I picked this book up on ‘spec thinking that it sounded like a reasonable knock-off of a rejected Stargate SG-1 script. Although there were a few similarities (including the use of ‘staff’ weapons) this was a mostly original idea. The background was an interesting one. It appeared that all of the Ancient Gods actually existed and, for millennia, had been fighting it out in the spiritual realm for domination. In this book/world the Egyptian Gods have successfully eliminated the competition and now rule the planet. Earth is divided into power blocks, not unlike our world, and a God (or husband/wife team) rule in their name and fight with the other Gods on a fairly permanent basis. I didn’t have a great deal of issue with the idea – which was rather interesting - but did find it difficult to grasp any great distinction between our world and the God filled one. I mean, these people knew beyond doubt that the Gods existed. Yet this fact seemed to have precious little impact on their lives. Whatever changes the author did show were minor ones – name changes, family cartouches, pyramidic architecture, that sort of trivial thing. I would have thought that there would have been a radical shift in the way people thought and lived their lives. One thing that did surprise me, and I thought immediately eliminated any great tension, was the apparent rapid decline in the numbers of both Christians and Muslims. I doubt very much if the faith of billions of people would collapse very soon even in the circumstances portrayed in this novel.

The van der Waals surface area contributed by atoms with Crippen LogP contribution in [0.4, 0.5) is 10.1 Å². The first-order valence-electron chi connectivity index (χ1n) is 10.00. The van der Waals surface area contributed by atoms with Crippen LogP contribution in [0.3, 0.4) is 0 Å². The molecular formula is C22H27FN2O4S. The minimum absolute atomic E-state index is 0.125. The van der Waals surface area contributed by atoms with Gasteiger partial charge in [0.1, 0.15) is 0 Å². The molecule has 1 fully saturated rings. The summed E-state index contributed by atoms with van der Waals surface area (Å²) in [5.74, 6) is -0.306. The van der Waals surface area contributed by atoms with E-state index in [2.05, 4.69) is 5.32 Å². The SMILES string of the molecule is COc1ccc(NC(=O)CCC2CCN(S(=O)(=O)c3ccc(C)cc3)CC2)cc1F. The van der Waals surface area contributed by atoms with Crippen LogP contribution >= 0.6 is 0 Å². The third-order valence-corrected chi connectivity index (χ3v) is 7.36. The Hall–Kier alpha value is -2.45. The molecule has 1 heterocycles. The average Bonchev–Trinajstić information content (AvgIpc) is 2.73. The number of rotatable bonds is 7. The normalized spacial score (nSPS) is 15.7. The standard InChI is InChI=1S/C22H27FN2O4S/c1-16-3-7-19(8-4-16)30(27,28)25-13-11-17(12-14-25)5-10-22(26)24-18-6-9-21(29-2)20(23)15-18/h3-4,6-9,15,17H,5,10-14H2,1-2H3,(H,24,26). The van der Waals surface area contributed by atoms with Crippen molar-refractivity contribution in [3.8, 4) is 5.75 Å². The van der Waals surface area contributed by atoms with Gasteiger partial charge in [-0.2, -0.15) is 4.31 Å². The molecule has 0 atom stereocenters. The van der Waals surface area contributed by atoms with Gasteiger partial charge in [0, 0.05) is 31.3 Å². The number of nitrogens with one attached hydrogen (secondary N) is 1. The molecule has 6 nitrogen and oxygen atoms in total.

Overall the storyline was reasonable and actually had me completely misdirected for a while. It did however have rather clunky sections amongst the Gods that interrupted the flow of the narrative more than necessary to tell the story. The dialogue often sucked and was, from time to time, as bad as Star Wars – yes, that bad! The battles were reasonably handled and the Gods had introduced some fascinating armaments including an interesting variation on binary weapons which made me smile. Overall, despite its many problems this turned out to be an interesting idea reasonably well done. I doubt if I shall be seeking out the next two books in the series (The Age of Zeus and The Age of Odin) despite finding the first book rather entertaining at times. An interesting oddity that could have been much better.